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The "Project Readiness, developed by SUNY Delhi's Department of Campus Information Systems, will be used to assess departmental and technical readiness to undertake a proposed project. The objective is to provide a scoring tool for objective assessments using a set of known and accepted criteria and metrics linked to SUNY CIS's current services and IT vision.  This process will allow for standardized evaluation of proposed projects according to specified criteria (institutional goals, compatibility with current operations and CIS's capacity to successfully implement and administer the proposed project), making decision-making simpler and more transparent.

The Readiness Rubric 

The resulting readiness scores, calculated by the Technology Advisory Group (TAG), can be used to set a sequence of development that minimizes risk and increases the likelihood of meeting the project's goals. CIS resources will be deployed based on the priorities defined by Budgeting and Planning as well as the Cabinet.

The following Rubric is a working document. The final version of the Rubric that the Technology Advisory Group uses for project readiness determination may be found as an attachment to this document.  The Rubric spreadsheet is attached to each Project documentation as part of the project proposal process.

Readiness Criteria

Metrics and Examples


Addresses Current Feedback

How does the proposed project address those issues identified by current users (through the Help Desk/Service Center)? (+5 thru +1 )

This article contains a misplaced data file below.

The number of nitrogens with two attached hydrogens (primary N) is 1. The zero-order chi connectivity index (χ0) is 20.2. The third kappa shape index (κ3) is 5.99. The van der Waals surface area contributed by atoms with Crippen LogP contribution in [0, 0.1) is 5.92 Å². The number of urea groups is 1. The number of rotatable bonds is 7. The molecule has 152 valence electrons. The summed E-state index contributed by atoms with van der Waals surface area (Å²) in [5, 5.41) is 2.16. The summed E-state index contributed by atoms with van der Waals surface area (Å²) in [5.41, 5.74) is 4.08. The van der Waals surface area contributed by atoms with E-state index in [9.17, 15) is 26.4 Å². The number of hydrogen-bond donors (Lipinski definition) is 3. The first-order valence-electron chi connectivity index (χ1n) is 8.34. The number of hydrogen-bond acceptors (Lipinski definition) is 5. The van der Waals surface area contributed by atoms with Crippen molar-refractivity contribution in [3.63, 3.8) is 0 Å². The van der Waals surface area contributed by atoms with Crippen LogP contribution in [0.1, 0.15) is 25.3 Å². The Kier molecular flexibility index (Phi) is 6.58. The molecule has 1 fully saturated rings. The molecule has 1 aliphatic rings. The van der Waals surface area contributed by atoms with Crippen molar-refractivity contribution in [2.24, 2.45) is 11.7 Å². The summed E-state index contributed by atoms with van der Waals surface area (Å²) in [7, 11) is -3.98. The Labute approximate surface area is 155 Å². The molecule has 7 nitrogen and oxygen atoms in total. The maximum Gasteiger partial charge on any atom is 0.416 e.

Example: Provide Wonderdesk data showing specific issues related to the project as one of the top five reported by end-users.


Within Current Scope Of Services

Is the project within the current scope of services offered by CIS? (+1)
Does the project address a "Market Force Change" seen in a SUNY Delhi functional business unit? (+1)
Does the project address a deficiency in a current Service Level Agreement with a functional business unit? (+1)
Does the project address a technical change in existing systems/services? (+1)



Example: Cite existing Service Level Agreements between:

  1. a Delhi Functional Unit and a third-party provider,
  2. CIS and a Delhi Functional Unit, or
  3. CIS and a third party provider.


Defined Functional Requirements

Has a Product Sponsor from the funcational unit been identified? Please provide name: __________ (+1)
Is there a Confluence page for this project in Confluence? (+1)
Are there user stories for this project (+1/instance)
Are there use cases for this project (+1/instance)
Does the sponsoring functional unit have staff in place (with the skills/training) for implmenting the new service/system? Please identify: __________ (+1)
Does the sponsoring functional unit have staff in place (with the skills/training) for using the new service/system? Please identify: __________ (+1)
Is there a budget for the implementation of this project? (+1)
Please provide funding account number here:__________ (+1)